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HPV Vaccine Works for Boys: Study Shows First Clear Benefits

By Kristen Bole, UCSF News Office | February 4, 2011

The vaccine for human papillomavirus (HPV) can prevent 90 percent of genital warts in men when offered before exposure to the four HPV strains covered by the vaccine, according to a new multi-center study led by H. Lee Moffitt Cancer Center and UCSF.

The four-year, international clinical trial, which also found a nearly 66 percent effectiveness in the general population of young men regardless of prior exposure to these strains, provides the first reported results of using the HPV vaccine as a prophylactic in men.

Initial data from this study informed the Food and Drug Administration's decision to approve the vaccine for boys in 2009 to prevent warts, while results from a substudy led the FDA to expand approval late last year to prevent anal cancer. Findings can be found in the Feb. 3 issue of the New England Journal of Medicine, or online at www.nejm.org.

While the HPV vaccine was approved in 2006 for girls to prevent cervical cancer, the vaccine's benefit for young men was not initially addressed. Yet infection and diseases caused by HPV are common in men, the researchers said, including genital warts, which are one of the leading sexually transmitted diseases (STD) for which treatment is sought nationwide. The Centers for Disease Control and Prevention estimate that half of all sexually active Americans will get HPV at some point in their lives.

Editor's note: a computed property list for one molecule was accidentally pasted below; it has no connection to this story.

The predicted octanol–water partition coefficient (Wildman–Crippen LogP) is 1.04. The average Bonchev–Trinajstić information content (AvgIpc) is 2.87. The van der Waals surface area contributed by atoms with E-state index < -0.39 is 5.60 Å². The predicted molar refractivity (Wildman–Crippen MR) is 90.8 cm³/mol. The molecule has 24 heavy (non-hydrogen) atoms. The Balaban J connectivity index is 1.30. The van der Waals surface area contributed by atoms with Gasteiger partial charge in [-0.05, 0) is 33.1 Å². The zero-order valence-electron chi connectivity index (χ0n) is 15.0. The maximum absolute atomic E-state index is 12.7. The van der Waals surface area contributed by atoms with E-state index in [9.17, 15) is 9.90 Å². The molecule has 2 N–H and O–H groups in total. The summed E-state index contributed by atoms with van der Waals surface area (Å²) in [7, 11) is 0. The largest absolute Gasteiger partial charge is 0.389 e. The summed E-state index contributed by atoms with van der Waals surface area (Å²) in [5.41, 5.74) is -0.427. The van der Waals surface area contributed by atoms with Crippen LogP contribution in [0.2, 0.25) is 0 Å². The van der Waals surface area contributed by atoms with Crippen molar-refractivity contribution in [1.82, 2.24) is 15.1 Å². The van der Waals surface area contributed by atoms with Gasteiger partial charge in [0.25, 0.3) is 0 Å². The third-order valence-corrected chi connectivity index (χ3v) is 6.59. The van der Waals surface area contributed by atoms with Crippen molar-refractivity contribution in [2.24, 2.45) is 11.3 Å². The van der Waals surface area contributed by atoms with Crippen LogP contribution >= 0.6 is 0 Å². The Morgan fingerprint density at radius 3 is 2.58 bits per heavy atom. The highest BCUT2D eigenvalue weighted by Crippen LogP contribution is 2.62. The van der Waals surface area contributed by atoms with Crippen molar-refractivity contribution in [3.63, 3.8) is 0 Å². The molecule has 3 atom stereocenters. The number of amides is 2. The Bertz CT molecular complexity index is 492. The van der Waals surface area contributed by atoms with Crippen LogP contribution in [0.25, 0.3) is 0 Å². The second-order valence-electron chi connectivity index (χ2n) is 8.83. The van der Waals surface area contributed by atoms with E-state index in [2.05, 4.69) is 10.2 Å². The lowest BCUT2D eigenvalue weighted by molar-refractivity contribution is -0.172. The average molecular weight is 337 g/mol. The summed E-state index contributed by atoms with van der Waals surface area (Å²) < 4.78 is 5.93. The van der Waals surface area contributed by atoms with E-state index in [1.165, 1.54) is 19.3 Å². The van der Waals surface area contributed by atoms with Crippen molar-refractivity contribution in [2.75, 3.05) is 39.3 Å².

"This is an exciting development in the STD world," said Joel Palefsky, MD, a UCSF professor of medicine who co-led the research along with epidemiologist Anna R. Giuliano, PhD, from the H. Lee Moffitt Cancer Center and Research Institute, in Tampa, FL. "It shows that if we vaccinate males early enough, we should be able to prevent most cases of external genital warts in this population."

While warts are often considered an annoyance, rather than a life-threatening disease such as cervical cancer, Palefsky noted that warts are a common problem in young people and are often associated with depression, social stigma and loss of self-esteem. Complications of wart treatments are also quite common, he said.

The double-blind study included 4,065 healthy men aged 16-26 years, spanning 71 sites in 18 countries. Of those patients, 85 percent reported having exclusively female sexual partners, with the remainder self-identified as having sex with men.


Read more at Kristen Bole, UCSF News Office